Soma is an example of difficulties faced by researchers seeking information about psycho-active plants in the distant past. For some unknown reason, the Aryans gave up the consumption of soma soon after arriving in the IndusValley. Perhaps they failed to get the plant to grow in their new territory. Consequently nobody today is certain of the plant’s identity.  After decades of studying the issue, R.Gordon Wasson, the ethno-botanist from  Harvard University’s Museum of Botany, argued that soma is the hallucinogenic fly-agaric (Amanita muscaria). This is the mushroom of Alice in Wonderland and other children’s tales, with its red top spotted with white.   Many disagree with Wesson’s conclusion. One caveat is that, during ritual, priests produced a juice from soma,  and this seems unlikely were the latter a mushroom. Other suggestions identify soma with  Ephedra, (the source of the stimulant ephedrine), or fermented mares milk, or haoma,  a chemical found in Syrian rue (Peganum harmala). The secret may never be revealed. Scholars able to translate the Rig Veda usually lack skills in botany, pharmacology and pharmacognosy, and perhaps  miss significant clues to the plant’s identity.

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Margaret Mead and Tobacco Producers has relevance today. First is the question of what part, if any, does time play in a society’s ability to control and integrate drug production and consumption? Integration should be at a level sufficient for the society to continue its life and  vital activities without becoming hostage to drug demand. An opportunity to discuss this point arises because I have two series of posts on nicotine-containing plants: nicotine-in-tobacco (Nicotiana tabacum) among the Mundugumor and nicotine-in-pituri (Duboisia hopwoodii) among Australian Aborigines.

In Mead’s account of the Mundugumor, its people have allowed tobacco to become central to the universal tasks the Mundugumor, like all societies,  must accomplish to stay viable. The only route to leadership for the Mundugumor  is by extensive tobacco cultivation. This presents problems in labour and time. The Mundugumor solve the former by capturing foreign (non-Mundugumor) women to work the tobacco fields; the later solution also involves foreign labour: manufactured items like fishing nets, mats, and baskets once woven by the Mundugumor themselves are now outsourced to the grass villages. The time saved allows Mundugumor leaders’ wives more time in the tobacco fields, and men more opportunity to create theatrical spectacles. In turn the latter brings prestige to the leader which brings him more followers, more success in warfare, more wives etc. etc.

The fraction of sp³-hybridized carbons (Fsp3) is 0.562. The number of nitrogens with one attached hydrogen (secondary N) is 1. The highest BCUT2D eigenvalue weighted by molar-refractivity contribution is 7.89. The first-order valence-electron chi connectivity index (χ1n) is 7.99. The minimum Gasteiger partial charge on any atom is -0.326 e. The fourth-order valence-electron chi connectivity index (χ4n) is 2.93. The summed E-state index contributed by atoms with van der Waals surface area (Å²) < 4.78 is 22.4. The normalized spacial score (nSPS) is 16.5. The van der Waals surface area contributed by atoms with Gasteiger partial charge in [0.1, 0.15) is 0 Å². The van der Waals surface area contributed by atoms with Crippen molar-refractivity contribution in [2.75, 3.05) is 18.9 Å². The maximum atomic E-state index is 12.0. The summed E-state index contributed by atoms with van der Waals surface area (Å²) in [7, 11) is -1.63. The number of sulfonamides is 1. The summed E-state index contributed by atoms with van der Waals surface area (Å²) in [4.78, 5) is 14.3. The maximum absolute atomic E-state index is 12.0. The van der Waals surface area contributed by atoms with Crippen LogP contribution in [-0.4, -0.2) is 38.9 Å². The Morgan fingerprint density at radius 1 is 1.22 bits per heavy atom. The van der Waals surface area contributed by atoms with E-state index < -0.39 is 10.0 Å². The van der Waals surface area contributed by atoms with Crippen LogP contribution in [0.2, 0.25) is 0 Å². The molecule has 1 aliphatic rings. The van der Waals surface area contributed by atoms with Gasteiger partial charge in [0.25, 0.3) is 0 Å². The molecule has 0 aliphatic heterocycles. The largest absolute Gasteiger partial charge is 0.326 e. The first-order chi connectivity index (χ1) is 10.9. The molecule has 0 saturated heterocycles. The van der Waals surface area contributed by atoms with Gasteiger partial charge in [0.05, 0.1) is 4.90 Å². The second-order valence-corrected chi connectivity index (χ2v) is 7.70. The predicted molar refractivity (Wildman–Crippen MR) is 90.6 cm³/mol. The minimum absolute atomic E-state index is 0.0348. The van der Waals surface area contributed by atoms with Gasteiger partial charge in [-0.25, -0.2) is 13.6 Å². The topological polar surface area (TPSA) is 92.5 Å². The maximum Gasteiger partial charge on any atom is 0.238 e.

Similarly Mundugumor people have allowed tobacco wealth to trigger the timing of initiation rites. Once these were once-in-a-life time events; the whole community participating as young adolescents adopted the role and responsibilities of manhood. Now Mead claims initiations are ‘faddish’,  held  when one or other of the grass villages offers a spectacular cult figure to a Mundugumor leader. The latter then stages initiations into the new rites from which many individuals can be excluded.

Rage jealously and violence  fill Mead’s account of the Mundugumor.  You can understand why. I was left wondering how long it would be before the Mundugumor group imploded. (Note the question of drug legality or illegality as a cause of dysfunction does not arise here.)

My posts about nicotine-in-pituri (Duboisia hopwoodii) among Australian Aborigines run from 3/9/2011 to 13/11/2011. In the hundreds of references to pituri production, exchange/trade, and use which I consulted, there is no suggestion of anger or any of the ill-will that bedevils tobacco production exchange and consumption among the Mundugumor.  It is true that material on pituri suggested Aboriginal people had developed methods of exchanging pituri that differed from customary exchanges among hunter/gatherers; and similarly the scale of pituri involved in distribution also suggested some sort of planned plant manipulation not usually part of this life-style. But these changes do not appear as a source of angst.

Many  differences existed between the two situations of course: pituri was a perennial; tobacco an annual. Mundugumor were horticulturalists, Aboriginal people hunter/gatherers.  The Aboriginal people appear to have had far greater knowledge of the effects of nicotine on human physiology than did the Mundugumor; the former exploited nicotine’s bi-phasic  and trans-dermal qualities but the Mundugumor did not. But I think the salient difference may have been time. Use of nicotine-in-pituri has existed for about 5 millennia (Yen  1993). The Mundugumor experience of nicotine-in-tobacco may be no more than two generations old. That is a  coloe difference, time enough to bring drug demand under control  if the society so desired. .